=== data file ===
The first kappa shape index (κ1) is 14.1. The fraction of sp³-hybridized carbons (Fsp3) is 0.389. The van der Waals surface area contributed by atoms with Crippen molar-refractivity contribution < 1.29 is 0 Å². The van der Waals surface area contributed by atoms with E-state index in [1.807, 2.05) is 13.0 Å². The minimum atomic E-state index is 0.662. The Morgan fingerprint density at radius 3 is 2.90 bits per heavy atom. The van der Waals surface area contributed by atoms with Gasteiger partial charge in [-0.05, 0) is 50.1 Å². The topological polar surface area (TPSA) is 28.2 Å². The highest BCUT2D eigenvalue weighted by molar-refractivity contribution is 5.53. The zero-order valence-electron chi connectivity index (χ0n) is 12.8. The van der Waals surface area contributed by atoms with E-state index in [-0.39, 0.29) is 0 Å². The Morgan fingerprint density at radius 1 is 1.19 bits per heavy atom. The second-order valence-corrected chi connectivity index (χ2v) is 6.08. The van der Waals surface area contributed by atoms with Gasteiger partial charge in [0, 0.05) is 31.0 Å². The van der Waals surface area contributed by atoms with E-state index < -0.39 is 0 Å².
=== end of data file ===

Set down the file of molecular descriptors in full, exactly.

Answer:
The first kappa shape index (κ1) is 14.1. The fraction of sp³-hybridized carbons (Fsp3) is 0.389. The van der Waals surface area contributed by atoms with Crippen molar-refractivity contribution < 1.29 is 0 Å². The van der Waals surface area contributed by atoms with E-state index in [1.807, 2.05) is 13.0 Å². The minimum atomic E-state index is 0.662. The Morgan fingerprint density at radius 3 is 2.90 bits per heavy atom. The van der Waals surface area contributed by atoms with Gasteiger partial charge in [-0.05, 0) is 50.1 Å². The topological polar surface area (TPSA) is 28.2 Å². The highest BCUT2D eigenvalue weighted by molar-refractivity contribution is 5.53. The zero-order valence-electron chi connectivity index (χ0n) is 12.8. The van der Waals surface area contributed by atoms with E-state index in [-0.39, 0.29) is 0 Å². The Morgan fingerprint density at radius 1 is 1.19 bits per heavy atom. The second-order valence-corrected chi connectivity index (χ2v) is 6.08. The van der Waals surface area contributed by atoms with Gasteiger partial charge in [0, 0.05) is 31.0 Å². The van der Waals surface area contributed by atoms with E-state index < -0.39 is 0 Å².